The road to success
Besides passion and personal interests, one criterion that students have in deciding on a course is if it can help them become the person that they want to be. They see their courses as the ticket to landing their dream jobs in the best and fastest way possible. Charlie* (III, AB-PSM) confides that her course is her stepping stone to law. Kela (I, AB-ISE) says that taking International Studies major in European Studies was “the next logical step to accomplishing my career goals.”
Although people like Charlie* and Kela may have found their yellow brick roads leading to their desired future, there are those who dream of greener pastures. Kyle (II, AEF-BSA) shares that his dream course would be a fusion of law and accountancy. “My dream course would be LAW-BSA, wherein law school is already incorporated into the program so that once I graduate, I can already take the bar.” In the same way, Micah (III, ADV) dreams of a course in Journalism that could help make things happen for her in the world of media. Ladderized courses coupled with accounting was what second year AEF-BSA students, Paula and Kaira, would’ve wanted. These are all examples of how young Lasallians dream of a faster path to their desired profession.
Best of both worlds
Some students dream of a course that allows them to fulfill their passions in life, while others wish for a program that would launch them into their profession. However, for certain students, the dream course combines these two aspects – a degree that would not only allow students to pursue their passion, but to bring them one step closer to achieving whichever profession they so desire as well.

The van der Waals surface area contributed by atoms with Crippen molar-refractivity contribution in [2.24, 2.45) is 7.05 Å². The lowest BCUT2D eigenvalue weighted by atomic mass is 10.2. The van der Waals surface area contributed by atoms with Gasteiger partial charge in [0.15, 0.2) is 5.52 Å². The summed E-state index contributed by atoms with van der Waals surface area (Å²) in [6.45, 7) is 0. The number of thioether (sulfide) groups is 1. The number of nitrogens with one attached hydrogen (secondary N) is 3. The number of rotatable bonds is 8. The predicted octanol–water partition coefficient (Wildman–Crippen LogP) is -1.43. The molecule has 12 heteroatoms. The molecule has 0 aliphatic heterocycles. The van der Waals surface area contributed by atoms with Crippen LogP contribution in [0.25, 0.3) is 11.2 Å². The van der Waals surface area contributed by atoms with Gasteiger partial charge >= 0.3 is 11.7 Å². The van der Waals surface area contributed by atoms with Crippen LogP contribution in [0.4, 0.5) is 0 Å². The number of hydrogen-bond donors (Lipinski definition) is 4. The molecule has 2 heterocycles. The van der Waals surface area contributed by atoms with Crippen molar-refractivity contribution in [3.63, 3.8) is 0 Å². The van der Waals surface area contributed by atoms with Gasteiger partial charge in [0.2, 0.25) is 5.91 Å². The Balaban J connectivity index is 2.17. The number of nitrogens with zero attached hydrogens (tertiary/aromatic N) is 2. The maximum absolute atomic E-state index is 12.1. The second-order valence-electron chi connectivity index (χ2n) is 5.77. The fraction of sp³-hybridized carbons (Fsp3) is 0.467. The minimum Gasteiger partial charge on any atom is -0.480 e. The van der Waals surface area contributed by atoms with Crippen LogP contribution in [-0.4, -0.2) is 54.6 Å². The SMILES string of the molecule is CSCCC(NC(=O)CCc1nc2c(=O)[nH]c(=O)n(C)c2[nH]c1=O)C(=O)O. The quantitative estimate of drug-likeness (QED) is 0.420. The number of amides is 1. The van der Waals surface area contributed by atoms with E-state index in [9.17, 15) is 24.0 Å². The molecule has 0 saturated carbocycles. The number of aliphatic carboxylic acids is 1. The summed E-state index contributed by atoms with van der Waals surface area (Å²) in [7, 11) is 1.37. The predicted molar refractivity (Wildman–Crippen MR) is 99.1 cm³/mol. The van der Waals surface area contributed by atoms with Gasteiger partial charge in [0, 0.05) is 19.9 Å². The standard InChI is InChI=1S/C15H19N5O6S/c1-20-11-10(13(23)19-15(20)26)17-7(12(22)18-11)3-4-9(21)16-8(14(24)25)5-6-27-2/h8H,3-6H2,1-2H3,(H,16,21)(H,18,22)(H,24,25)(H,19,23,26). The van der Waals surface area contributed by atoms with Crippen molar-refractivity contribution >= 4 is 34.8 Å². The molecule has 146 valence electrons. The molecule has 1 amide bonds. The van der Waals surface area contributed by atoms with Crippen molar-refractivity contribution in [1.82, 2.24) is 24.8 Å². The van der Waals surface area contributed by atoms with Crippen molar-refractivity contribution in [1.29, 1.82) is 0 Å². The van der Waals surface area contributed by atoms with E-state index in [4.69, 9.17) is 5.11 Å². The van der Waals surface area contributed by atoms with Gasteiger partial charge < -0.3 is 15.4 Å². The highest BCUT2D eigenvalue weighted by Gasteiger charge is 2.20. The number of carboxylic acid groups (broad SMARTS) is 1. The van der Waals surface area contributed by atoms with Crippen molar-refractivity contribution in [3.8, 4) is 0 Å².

For Bea (III, FIN), a double degree in broadcast communications and finance would have been ideal. This would allow her to continue her studies in finance while also allowing her to take a course that would help her become a better public speaker. Melissa (II, MGT) would also take a double degree, combining journalism and math. She shares that she would love to be around people who are both creative and diverse, yet also believe that there is a solution to every problem. She mentions that even if the two degrees do not seem to mix, “They can make the perfect combination for a person.” Similarly, Rose (II, AEF-BSA) dreams of taking up architecture stating that her current course revolves around math, and that “It would be exciting and refreshing to add some art into it without sacrificing the math part.”